Related: See Complete Recipe and Nutritional Info in LIVESTRONG.COM’s Calorie Tracker

6. Egg and Avocado Tartine
Melanie Andersen


Many people used to think that egg yolks and avocados were “off limits” in a healthy diet. But these foods are now viewed as they should be: delicious eats filled with wholesome nutrition. In fact, most of the vitamins and minerals in a whole egg are in the yolk. Folks forgoing yolks may be shortchanging their nutritional health. So enjoy avocados and whole eggs. And do so together -- they’re a dazzling duo. In alternating fashion, arrange Hass avocado wedges and boiled-egg slices on whole-grain sourdough toast and splash with fresh lemon juice. Don’t worry if your tartine doesn’t look perfect, it’ll be tasty either way. CALORIES: 268.

Related: See Complete Recipe and Nutritional Info in LIVESTRONG.COM’s Calorie Tracker

7. Eggs Beat Up in a Cup
Melanie Andersen


This simple recipe brings back comforting childhood memories to many. Combining a hard-boiled egg with sliced or chopped toast pieces, butter, salt and pepper in a cup is all it takes to create this snack. You can also enjoy this recipe with a medium-boiled egg, which allows the toast pieces to soak in some of the egg yolk. CALORIES: 173.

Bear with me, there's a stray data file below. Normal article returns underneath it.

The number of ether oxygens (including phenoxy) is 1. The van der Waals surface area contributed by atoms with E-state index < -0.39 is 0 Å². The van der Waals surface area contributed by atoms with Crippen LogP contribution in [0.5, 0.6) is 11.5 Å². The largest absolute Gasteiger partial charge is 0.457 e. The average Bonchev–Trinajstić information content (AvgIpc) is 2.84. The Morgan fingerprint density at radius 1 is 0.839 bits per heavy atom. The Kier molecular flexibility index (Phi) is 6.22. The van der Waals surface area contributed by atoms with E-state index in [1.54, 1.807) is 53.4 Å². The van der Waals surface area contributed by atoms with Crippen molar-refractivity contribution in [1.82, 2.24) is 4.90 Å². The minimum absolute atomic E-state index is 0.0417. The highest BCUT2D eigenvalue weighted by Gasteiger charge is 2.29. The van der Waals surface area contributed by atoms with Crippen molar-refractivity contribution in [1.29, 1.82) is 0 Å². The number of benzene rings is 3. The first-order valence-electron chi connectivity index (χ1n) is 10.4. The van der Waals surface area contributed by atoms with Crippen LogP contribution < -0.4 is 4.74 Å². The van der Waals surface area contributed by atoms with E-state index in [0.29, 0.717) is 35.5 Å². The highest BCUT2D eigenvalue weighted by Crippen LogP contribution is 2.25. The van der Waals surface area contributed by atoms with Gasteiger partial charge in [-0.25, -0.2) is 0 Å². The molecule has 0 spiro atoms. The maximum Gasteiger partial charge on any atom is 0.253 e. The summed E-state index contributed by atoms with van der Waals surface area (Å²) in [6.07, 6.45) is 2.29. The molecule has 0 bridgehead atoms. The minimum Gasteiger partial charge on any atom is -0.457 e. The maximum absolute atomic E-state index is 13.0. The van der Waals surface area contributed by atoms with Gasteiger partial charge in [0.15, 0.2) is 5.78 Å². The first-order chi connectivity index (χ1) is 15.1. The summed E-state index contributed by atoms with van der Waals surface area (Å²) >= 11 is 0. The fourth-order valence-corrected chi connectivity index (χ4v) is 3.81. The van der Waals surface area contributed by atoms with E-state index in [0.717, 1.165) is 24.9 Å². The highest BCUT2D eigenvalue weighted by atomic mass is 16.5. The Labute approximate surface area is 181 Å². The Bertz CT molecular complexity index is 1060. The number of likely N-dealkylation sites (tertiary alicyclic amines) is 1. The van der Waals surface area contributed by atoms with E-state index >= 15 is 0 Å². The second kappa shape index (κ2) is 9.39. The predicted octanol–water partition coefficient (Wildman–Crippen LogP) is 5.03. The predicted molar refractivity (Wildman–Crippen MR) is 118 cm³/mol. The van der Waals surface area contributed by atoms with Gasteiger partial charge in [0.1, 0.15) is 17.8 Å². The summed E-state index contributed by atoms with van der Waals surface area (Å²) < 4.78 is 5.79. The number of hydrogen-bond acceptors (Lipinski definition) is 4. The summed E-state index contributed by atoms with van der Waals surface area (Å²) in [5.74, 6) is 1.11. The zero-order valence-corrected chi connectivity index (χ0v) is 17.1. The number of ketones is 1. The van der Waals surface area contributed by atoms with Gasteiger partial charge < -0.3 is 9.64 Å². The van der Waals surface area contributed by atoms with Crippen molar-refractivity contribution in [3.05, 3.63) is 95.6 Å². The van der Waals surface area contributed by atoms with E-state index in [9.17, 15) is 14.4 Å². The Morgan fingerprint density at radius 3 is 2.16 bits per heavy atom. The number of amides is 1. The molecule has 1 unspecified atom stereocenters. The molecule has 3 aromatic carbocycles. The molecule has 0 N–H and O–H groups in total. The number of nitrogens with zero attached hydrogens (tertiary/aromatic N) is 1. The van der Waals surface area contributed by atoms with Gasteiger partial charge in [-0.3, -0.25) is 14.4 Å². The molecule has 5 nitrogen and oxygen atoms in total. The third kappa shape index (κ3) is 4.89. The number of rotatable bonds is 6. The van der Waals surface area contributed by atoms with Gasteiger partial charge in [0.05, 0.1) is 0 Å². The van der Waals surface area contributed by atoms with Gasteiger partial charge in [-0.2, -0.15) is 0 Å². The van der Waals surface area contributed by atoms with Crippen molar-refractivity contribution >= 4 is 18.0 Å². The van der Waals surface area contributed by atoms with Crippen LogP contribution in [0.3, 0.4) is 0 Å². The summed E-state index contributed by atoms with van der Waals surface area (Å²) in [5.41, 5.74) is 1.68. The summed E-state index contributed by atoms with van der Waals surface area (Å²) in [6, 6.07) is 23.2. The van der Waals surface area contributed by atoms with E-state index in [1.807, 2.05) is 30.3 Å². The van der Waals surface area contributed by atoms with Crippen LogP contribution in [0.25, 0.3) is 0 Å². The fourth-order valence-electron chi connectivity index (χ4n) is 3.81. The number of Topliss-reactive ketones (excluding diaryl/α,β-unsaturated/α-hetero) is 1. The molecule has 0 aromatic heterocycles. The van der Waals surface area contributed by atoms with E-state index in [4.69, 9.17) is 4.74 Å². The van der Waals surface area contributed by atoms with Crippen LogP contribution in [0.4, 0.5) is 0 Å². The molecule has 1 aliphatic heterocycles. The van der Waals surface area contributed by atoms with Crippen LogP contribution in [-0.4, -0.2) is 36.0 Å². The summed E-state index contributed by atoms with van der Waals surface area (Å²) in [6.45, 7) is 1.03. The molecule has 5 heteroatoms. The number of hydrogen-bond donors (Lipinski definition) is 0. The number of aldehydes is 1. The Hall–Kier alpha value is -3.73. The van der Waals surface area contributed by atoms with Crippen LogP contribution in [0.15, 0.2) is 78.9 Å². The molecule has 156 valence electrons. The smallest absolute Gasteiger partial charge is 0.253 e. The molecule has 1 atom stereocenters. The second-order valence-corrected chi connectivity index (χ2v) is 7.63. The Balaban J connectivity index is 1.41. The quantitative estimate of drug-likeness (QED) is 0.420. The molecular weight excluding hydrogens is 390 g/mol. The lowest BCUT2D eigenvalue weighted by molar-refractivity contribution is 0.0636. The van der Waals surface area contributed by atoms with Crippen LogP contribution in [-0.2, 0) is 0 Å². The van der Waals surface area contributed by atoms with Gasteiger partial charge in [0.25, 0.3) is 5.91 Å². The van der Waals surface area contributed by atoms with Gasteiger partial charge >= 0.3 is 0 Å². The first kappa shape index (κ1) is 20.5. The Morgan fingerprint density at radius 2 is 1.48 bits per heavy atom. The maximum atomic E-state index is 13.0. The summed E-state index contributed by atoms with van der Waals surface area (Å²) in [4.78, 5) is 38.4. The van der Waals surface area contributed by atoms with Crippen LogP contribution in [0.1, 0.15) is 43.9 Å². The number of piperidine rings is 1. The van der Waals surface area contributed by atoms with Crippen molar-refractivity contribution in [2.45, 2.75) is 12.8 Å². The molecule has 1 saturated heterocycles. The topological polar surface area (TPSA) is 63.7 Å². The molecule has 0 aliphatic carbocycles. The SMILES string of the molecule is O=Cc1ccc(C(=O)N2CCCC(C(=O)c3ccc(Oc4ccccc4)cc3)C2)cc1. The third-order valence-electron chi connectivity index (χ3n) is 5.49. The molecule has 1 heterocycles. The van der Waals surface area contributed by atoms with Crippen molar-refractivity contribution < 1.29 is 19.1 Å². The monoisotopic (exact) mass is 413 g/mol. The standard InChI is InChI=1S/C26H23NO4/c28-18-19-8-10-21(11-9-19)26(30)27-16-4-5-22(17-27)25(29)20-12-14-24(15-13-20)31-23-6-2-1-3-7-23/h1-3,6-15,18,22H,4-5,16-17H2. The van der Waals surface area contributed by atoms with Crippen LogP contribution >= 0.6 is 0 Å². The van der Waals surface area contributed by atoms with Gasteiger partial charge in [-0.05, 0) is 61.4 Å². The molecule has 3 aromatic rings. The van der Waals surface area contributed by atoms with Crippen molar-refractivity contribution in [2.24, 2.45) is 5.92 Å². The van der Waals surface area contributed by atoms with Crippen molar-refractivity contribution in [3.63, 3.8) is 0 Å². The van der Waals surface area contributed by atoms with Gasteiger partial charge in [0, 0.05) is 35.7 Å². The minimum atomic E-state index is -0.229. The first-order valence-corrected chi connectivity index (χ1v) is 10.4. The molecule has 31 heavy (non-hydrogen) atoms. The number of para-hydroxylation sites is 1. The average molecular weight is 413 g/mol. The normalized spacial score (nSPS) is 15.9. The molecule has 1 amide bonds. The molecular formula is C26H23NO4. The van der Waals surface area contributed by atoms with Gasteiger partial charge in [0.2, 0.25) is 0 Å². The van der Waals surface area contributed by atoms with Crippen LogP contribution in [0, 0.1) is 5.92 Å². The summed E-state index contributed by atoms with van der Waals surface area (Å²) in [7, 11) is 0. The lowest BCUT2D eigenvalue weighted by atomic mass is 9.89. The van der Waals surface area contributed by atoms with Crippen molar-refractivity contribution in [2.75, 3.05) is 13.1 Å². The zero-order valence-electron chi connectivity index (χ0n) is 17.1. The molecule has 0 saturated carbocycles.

Related: See Complete Recipe and Nutritional Info in LIVESTRONG.COM’s Calorie Tracker

What Do YOU Think?
Helen Yin/Moment/Getty Images


Do you have a different way of making perfect hard-boiled eggs. Share your tips below in the comments. What’s your favorite way to enjoy hard-boiled eggs? Leave a comment below and let us know. Plus, follow/like LIVESTRONG.COM on Facebook for healthy eating tips and recipes 24/7 using the link below.